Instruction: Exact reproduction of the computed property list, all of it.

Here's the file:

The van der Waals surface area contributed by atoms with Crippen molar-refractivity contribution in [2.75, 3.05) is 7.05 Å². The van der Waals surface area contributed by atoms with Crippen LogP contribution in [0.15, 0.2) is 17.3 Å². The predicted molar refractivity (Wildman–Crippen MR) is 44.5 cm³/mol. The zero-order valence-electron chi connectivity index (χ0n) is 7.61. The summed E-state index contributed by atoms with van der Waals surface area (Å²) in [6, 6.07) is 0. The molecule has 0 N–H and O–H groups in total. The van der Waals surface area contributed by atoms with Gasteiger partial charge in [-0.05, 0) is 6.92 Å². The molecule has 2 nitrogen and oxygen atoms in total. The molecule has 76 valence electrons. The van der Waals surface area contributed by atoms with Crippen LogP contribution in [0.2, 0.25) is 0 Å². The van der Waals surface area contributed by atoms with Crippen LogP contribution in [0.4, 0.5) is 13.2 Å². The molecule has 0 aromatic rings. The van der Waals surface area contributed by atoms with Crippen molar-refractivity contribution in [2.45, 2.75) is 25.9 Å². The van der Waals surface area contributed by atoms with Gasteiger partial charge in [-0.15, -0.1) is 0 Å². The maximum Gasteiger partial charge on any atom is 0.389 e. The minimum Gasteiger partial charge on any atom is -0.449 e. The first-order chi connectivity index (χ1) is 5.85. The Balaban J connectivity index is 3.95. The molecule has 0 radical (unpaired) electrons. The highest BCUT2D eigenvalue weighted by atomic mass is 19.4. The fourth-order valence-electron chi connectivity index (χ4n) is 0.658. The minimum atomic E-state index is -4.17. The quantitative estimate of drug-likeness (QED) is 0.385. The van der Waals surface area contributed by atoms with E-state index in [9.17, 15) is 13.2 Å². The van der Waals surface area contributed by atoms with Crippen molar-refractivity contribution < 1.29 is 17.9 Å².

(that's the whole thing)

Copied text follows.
The van der Waals surface area contributed by atoms with Crippen molar-refractivity contribution in [2.75, 3.05) is 7.05 Å². The van der Waals surface area contributed by atoms with Crippen LogP contribution in [0.15, 0.2) is 17.3 Å². The predicted molar refractivity (Wildman–Crippen MR) is 44.5 cm³/mol. The zero-order valence-electron chi connectivity index (χ0n) is 7.61. The summed E-state index contributed by atoms with van der Waals surface area (Å²) in [6, 6.07) is 0. The molecule has 0 N–H and O–H groups in total. The van der Waals surface area contributed by atoms with Gasteiger partial charge in [-0.05, 0) is 6.92 Å². The molecule has 2 nitrogen and oxygen atoms in total. The molecule has 76 valence electrons. The van der Waals surface area contributed by atoms with Crippen LogP contribution in [0.2, 0.25) is 0 Å². The van der Waals surface area contributed by atoms with Crippen LogP contribution in [0.4, 0.5) is 13.2 Å². The molecule has 0 aromatic rings. The van der Waals surface area contributed by atoms with Crippen molar-refractivity contribution in [2.45, 2.75) is 25.9 Å². The van der Waals surface area contributed by atoms with Gasteiger partial charge in [-0.15, -0.1) is 0 Å². The maximum Gasteiger partial charge on any atom is 0.389 e. The minimum Gasteiger partial charge on any atom is -0.449 e. The first-order chi connectivity index (χ1) is 5.85. The Balaban J connectivity index is 3.95. The molecule has 0 radical (unpaired) electrons. The highest BCUT2D eigenvalue weighted by atomic mass is 19.4. The fourth-order valence-electron chi connectivity index (χ4n) is 0.658. The minimum atomic E-state index is -4.17. The quantitative estimate of drug-likeness (QED) is 0.385. The van der Waals surface area contributed by atoms with E-state index in [9.17, 15) is 13.2 Å². The van der Waals surface area contributed by atoms with Crippen molar-refractivity contribution < 1.29 is 17.9 Å².